Push/Pull process, temp vs timing???
Posted 13 January 2009 - 06:56 AM
Posted 15 January 2009 - 07:43 AM
one — you have three separate color layers if not the double number with certain stock which are chemically affected one after the other through time (logically),
two— the layers will never react precisely in parallel manner, so we have to deal with color shifts,
three — speed, actually density developed out after a certain formula, depends primarily on the chemistry (the most complex variable of all),
four — exposure, in itself the product of light intensity and time, so a certain light amount, makes non-linear differences (Schwarzschild effect), and
five — temperature variations again do not always give linear changes.
Point four can be deleted in printing since exposure time remains mostly constant.
Point one is connected with point five.
Point two may be corrected for by densitometric evaluation and subsequent programing.
I think that the manufacturers tend to recommend everything standard, you know, along their guidelines and chemicals. Cinema projection calls for a standard print density. Lab managers speak Laboratory Aim Density, a Kodak invention. Directors and DP almost invariably want to move between the extremes, often without any knowledge of film projection physics. Worse even the electronically risen people.
Start studying this field of interest with a crisp black-and-white print in a theater. Check out what happens with you in high-key scenes and in low-key scenes. Then compare color imagery to it.
Posted 16 January 2009 - 02:58 AM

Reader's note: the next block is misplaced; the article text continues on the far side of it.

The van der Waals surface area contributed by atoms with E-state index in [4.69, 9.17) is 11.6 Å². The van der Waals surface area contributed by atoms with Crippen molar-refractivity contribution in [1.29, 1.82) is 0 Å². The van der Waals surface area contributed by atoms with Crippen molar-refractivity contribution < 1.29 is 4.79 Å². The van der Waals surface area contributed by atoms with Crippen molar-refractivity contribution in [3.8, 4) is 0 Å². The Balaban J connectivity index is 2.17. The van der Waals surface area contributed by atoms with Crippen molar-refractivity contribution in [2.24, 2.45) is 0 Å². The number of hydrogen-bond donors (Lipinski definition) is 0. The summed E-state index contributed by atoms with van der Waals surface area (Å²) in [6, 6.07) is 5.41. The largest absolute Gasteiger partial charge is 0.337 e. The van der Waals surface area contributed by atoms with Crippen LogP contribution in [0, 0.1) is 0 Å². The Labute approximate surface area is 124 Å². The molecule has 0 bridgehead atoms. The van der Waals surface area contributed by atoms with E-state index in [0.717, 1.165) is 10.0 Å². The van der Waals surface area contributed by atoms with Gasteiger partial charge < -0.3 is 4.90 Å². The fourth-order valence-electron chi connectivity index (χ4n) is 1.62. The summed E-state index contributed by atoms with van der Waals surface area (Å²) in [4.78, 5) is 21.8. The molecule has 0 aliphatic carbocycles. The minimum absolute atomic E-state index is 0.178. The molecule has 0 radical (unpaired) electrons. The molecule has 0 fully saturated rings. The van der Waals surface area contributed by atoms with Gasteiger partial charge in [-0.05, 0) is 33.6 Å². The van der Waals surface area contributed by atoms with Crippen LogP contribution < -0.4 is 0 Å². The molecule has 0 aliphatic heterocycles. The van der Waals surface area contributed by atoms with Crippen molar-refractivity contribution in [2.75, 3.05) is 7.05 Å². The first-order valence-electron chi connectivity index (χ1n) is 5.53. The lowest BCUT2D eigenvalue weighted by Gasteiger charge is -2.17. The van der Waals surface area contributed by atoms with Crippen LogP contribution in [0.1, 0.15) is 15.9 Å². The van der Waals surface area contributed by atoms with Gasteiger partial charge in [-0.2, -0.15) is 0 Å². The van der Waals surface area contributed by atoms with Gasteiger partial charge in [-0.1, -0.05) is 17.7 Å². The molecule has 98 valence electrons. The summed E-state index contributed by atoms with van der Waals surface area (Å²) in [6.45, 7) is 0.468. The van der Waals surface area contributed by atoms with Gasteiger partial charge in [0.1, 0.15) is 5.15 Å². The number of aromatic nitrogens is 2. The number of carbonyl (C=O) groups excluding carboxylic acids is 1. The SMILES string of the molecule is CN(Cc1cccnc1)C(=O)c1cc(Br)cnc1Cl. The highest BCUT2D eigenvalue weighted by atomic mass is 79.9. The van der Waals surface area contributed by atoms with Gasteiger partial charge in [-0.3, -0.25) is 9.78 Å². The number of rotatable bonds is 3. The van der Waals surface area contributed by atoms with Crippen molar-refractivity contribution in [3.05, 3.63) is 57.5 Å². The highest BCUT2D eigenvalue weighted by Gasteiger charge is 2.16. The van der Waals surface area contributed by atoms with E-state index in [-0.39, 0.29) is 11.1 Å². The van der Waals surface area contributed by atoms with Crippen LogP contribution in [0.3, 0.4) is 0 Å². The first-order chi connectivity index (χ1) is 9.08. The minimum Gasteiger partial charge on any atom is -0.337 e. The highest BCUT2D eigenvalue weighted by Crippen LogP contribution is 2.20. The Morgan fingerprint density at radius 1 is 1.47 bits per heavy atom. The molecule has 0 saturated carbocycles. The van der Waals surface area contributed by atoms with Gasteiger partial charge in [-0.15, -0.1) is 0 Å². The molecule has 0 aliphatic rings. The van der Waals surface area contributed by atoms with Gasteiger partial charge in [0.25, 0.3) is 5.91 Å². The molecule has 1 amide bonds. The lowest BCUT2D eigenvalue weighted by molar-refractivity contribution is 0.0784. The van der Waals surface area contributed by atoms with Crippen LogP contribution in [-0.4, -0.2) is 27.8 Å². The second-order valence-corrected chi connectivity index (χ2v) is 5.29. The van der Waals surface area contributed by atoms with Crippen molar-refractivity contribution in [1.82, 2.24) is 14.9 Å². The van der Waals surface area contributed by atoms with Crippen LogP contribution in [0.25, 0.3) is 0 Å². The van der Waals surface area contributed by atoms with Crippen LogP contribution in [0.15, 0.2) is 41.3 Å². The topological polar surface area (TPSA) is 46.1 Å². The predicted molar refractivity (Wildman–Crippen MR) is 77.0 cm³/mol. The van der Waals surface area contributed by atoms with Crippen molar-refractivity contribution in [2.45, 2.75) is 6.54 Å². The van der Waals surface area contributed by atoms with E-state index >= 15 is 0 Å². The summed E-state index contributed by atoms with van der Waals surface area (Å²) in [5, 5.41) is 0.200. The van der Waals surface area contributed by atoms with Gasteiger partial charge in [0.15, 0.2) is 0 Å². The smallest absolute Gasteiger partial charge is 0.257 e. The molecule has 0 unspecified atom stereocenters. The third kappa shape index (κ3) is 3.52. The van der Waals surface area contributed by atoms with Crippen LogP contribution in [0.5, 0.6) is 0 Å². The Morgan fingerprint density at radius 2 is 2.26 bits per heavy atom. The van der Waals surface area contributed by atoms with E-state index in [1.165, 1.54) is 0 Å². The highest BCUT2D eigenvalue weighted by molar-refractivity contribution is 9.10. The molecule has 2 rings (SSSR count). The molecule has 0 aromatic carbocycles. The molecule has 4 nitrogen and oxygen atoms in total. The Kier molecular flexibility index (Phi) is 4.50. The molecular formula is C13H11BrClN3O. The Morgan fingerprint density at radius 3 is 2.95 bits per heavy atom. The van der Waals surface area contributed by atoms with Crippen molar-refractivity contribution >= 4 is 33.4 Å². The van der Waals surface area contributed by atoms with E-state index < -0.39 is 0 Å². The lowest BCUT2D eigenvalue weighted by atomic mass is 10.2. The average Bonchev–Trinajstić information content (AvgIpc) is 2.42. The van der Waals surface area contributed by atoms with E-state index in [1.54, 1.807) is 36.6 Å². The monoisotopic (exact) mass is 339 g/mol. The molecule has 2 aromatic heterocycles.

Posted 16 January 2009 - 04:29 AM
Well, generally there's the tendency towards the magenta layer to exaggerate with either pushing (prolonged developing time) or raising the temperature. This has been the top concern of Eastman-Kodak chemists with the older (and discontinued) color print films, I think it was 5384/7384. But that is an inherent issue as old as multi-layer colour film exists.
Is there one factor than affects this shift more than the other, like say if you process the film at a normal speed but increase temperature would that tend to instigate a color shift more so than keeping the temperature normal and reducing processing speed or vice versa?
Modern color film chemistry had to become balanced over so many factors. There is the p-H value, you know, proton concentration or acidity/alkalinity — very important, also agitation, and almost unknown: surface activity or better ion activity at the interface gelatine-liquid. It can make some difference whether the film enters the developing bath directly or whether it comes from an alkaline prebath such as it is still employed for the removal of backings. They are right now trying to do without a rem-jet soot gelatine backing layer.
Still I'm certain that you will master this all. Note everything like a donkey and learn from experience in your actual situation: water, machine, and so on.
Thank you for your faith.